Also known as polyethylene terephthalate (PETE or PET), it's most commonly found in plastic bottles, like soft drink or water bottles. This plastic is translucent, durable, lightweight, and widely recycled. [2]

#2 Plastics ♴

High-density polyethylene, or HDPE, is most commonly used to make milk containers, cleaning agent containers, and toiletry products. The plastic is stiff and hard to break down by heat, unlike the #1 plastic but is widely accepted by curbside recycling programs as well. [2]

#3 Plastics ♵

Polyvinyl chloride, or PVC, is most commonly used for plastic piping, vinyl flooring, cable insulation, lawn chairs, and inflatable mattresses. While PVC is a sturdy plastic, chemicals that are used to soften are not ideal for food packaging, so make sure any food containers and baby toys are free of PVC plastics. The chemicals in #3 plastics can make them difficult to recycle, so check with your local recycling centers before you discard them. [2]

#4 Plastics ♶

Low-density polyethylene or LPDE is a low-cost, lightweight plastic that is used in making cling wrap, sandwich bags, grocery bags, six-pack can holders, and even flexible lids. LDPE is frequently given a second life as a garbage can or as a composite building material.  LPDE is mostly recyclable and widely accepted. Make sure to check with your local recycling center to check if this type of plastic is accepted in your curbside recycling program. [2]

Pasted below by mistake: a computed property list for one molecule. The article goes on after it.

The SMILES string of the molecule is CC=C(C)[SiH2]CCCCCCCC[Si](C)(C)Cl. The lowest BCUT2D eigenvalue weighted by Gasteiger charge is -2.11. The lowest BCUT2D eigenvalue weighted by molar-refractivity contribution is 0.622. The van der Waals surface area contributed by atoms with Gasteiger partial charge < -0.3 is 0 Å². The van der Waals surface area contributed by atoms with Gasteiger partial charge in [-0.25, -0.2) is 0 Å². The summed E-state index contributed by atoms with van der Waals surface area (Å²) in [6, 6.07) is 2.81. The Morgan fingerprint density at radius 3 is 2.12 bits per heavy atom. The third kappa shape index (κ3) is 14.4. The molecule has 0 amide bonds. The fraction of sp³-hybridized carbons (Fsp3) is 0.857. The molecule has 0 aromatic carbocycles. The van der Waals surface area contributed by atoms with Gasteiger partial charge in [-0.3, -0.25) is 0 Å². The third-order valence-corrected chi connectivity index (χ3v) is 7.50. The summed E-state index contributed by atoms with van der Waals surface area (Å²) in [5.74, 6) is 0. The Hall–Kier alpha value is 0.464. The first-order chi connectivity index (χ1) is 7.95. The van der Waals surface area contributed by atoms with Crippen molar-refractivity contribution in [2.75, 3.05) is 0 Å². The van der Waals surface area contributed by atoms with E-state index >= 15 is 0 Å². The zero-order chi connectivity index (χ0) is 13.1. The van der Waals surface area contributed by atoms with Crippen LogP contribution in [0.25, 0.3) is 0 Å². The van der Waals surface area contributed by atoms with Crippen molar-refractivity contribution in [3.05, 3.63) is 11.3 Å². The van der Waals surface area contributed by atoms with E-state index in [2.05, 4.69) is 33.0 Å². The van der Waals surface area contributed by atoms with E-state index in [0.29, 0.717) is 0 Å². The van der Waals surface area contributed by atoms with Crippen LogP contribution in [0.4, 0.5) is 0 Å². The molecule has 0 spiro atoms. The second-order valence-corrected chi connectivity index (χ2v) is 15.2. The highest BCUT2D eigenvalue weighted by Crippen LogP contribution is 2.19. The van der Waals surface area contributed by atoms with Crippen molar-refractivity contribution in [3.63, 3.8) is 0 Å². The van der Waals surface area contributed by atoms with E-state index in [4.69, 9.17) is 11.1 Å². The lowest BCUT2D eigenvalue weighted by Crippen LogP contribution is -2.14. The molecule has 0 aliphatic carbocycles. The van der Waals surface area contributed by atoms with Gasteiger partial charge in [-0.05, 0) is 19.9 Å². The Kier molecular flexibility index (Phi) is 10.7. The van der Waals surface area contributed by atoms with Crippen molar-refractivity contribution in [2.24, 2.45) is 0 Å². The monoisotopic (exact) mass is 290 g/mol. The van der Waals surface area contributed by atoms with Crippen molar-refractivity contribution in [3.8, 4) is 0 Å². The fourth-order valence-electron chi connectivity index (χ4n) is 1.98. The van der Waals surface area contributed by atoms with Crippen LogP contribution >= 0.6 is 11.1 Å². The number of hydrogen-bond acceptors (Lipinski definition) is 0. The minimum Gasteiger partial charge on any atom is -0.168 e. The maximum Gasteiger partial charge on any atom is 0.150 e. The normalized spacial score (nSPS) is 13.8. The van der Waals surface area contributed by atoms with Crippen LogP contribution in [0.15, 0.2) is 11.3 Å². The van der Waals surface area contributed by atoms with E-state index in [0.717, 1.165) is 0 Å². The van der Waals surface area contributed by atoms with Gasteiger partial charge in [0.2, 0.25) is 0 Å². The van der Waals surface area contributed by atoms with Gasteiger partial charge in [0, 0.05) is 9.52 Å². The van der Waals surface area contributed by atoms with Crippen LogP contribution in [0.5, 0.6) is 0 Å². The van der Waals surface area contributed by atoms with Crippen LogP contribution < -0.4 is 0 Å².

#5 Plastics ♷

Polypropylene, or PP, is another lightweight and low-cost plastic that is commonly used in bottle caps, disposable cups, plates, and even Tupperware. The material stands up to higher heat levels and is highly reusable. PP acceptance has increased, but many local municipalities still do not support #5 plastic recycling.  Make sure to check with your local recycling facility to see if they take #5 plastics. If not, there are programs like “Gimme 5” that accept these plastics in select retail stores and by mail.[2]  VitaCup's Keurig compatible pods are made of #5 plastic and we wrote about recycling number 5 plastics last America Recycles Day, read it to learn more.

#6 Plastics ♸

Polystyrene, or styrofoam, is rarely recycled, but more curbside programs are supporting this material. #6 plastics are most frequently seen in the form of packing peanuts, packing foam, plastic cutlery, or plastic food boxes. When they are recycled responsibly, they can be repurposed into insulation, license plate frames, or even rulers.[2]

#7 Plastics ♹

These plastics are defined as the "other" category, a catch-all including nylon, acrylics, polycarbonates, polylactic acid (PLA), or plastics that are a multilayer of different plastics.  These are most frequently found in the form of headlight lenses, plastic lumber, safety glasses, or even some bottles.  In addition, the #7 plastic group also includes new plant-based polymers like corn starch, which are being developed to replace polycarbonates. This category is a cumulation of different plastic types, and as a result, they have historically been more difficult to recycle.  Many recycling programs are now accepting these plastics like the #7 plastic used in  VitaCup's espresso capsules.[2]